now my full time partner is melinda and our co-trustee who gives us good advice. in terms of having the sense of okay let's do better let's let this move faster. the things i learned in my career were super helpful to be able to do this job. >> rose: do you mean in term of business model in terms of metrics and those kinds of things. >> people skills. learning a bit of science. >> rose: has he because of the experiences that we've been talking about and you talked about, the last thing you said at stanford when you see suffering don't turn away turn towards it. has he changed? >> >> rose: have you seen things in him that you did not know were there. >> i knew they were there. i wouldn't have married him in they weren't there. >> rose: you weren't surprised. >> absolutely. i got to see them during thetime when we're dating. when you're a ceo running a hard charging business that moves very very quickly you move very
quickly and very efficiently and i don't think he spent much time at work thinking about things that tug your heart. >> rose: so understanding the kind of resources you have because of microsoft, it's not surprising, you know, that this investment in the world and making sure that all lives are equal and the reality of your life. >> it's not surprising. i knew bill would always as he told me get around to the. he always said it would be in his 60's and he's not there yet. but he's living that every single day and not just doing the optimism and innovative science and meeting with great leaders, he's inspiring people inside and out side the foundation to move forward on this bold vision and to touch people's lives. it's amazing with software but in so many different areas that are transformative to their lives. i think it's phenomenal that he's doing it earlier than said he would. >> together. >> we've been doing it together and we enjoy it and we enjoy the people that we meet and learn on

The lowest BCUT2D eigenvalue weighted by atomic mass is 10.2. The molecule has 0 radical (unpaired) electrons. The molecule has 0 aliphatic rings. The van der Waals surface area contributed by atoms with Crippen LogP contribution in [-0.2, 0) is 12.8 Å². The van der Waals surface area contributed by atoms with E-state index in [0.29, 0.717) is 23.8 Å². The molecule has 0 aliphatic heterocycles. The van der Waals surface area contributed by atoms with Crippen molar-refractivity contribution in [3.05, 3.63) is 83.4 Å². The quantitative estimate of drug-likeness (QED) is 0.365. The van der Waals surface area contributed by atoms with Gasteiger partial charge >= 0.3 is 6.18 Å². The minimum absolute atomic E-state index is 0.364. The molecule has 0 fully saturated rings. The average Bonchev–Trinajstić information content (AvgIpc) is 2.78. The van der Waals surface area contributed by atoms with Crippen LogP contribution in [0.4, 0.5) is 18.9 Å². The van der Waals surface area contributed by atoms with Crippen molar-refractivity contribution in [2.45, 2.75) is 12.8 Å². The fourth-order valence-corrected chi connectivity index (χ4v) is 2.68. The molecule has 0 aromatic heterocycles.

the ground. it's just a lot of fun and i think it's very deepening to our marriage. >> rose: do you get more out of it than you give to it. >> sure. >> oh gosh so much more. >> rose: left me talk about microsoft. you're back at microsoft for one third of your time. >> it's about 30% of my time. and you know, the new ceo is taking some new direction. and whatever help he asks for i'm there. >> rose: and you got a new windows 10 coming out. >> yes. they've got well they have an announcement this week. it ships later this year. >> rose: are you optimistic about it? are you excited about it. >> yes. i'm helping get the new strategy in place and there are bright people there full time. i'm enthused about this they stepped back they realized key trends they need to get ahead of. they have brilliant people. >> rose: is that primary mobile. >> well mobile cloud.